Hotels are closely linked to tourism, although the activity is broader, welcoming all kinds of guests not necessarily travelling for pleasure. Some are places of power where social capital is maintained, where contracts are confidentially negotiated, where spies, businessmen, diplomats and journalists cross paths. This role has made them targets for terrorists. Some have hosted peace negotiations, others refugees or war casualties. Some offer rooms for day use, which provide access to the hotel’s services without spending the night, or a discreet meeting place for lovers. In two centuries it has become a major and ubiquitous infrastructure, revealing a form of globalisation, through its standardisation and spread, including on sandbanks at the water’s edge, such as the island hotels in the Maldives.
The meaning of words
Hotel comes from the French hôtel, derived from hôte (‘guest; host’) and the Latin hospes (one who receives another). Hospes is etymologically linked to hostes (‘stranger; enemy’). The origin of both words is the verb hostire, ‘to treat as an equal’, ‘to requite’, ‘to recompense’. The verb gave hostia (‘victim’, in the sense of ‘victim sacrificed to soothe the wrath of the gods’) and hostes (‘enemy’). Hostia refers to the victim offered to the gods for expiation (reparation); the host, which Catholics take at communion, is the body of Jesus Christ which he gave to mankind to remit sins. In French, hostis led to ‘hostile’. Hospes would be the equivalent of ‘master of the guest’, ‘one who exercises a certain power over one’s guest’. The word ‘hostage’ comes from the French hôte.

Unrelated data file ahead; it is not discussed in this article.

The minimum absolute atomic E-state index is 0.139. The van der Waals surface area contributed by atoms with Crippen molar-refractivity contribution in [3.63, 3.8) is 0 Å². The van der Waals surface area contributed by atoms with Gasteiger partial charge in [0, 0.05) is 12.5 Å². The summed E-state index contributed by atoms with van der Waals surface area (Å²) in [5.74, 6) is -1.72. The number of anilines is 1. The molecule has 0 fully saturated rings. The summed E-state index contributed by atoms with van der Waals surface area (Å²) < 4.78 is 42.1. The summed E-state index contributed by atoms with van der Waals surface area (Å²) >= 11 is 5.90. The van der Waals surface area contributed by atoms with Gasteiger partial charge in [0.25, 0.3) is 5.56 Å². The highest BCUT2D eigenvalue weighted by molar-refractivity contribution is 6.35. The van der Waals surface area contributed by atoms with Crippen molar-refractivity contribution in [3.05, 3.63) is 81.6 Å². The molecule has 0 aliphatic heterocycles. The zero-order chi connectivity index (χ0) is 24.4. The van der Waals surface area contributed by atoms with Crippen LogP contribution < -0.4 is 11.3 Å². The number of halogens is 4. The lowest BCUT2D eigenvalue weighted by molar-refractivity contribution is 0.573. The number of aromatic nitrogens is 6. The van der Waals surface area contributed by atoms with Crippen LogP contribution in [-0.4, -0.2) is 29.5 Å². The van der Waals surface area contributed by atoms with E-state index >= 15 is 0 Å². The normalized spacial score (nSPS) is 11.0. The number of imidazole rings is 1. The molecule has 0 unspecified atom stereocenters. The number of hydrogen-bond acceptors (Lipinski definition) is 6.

In the Middle Ages, ostage designated a residence, ostoier meant ‘to lodge or house’. In the 16th century, ostel was ‘house, home, dwelling; inn, lodgings, shelter’ (which led to hostellerie, hôtellerie and hôtel in French). Eventually, expressions using the term ostage, which originally meant ‘to shelter’, ‘to lodge by a landlord as security’, led to the term being used to designate the lodger who was held, i.e. the person kept as a guarantee for the execution of a promise. By receiving the hostis, however, the hospes put the former on the same level as himself; the original meaning of hospitality was merely an act of compensation (for a more detailed history of the French, see the diagram tracing this evolution and related words in Dictionnaire historique de la langue française, Le Robert, 1998: p. 1745).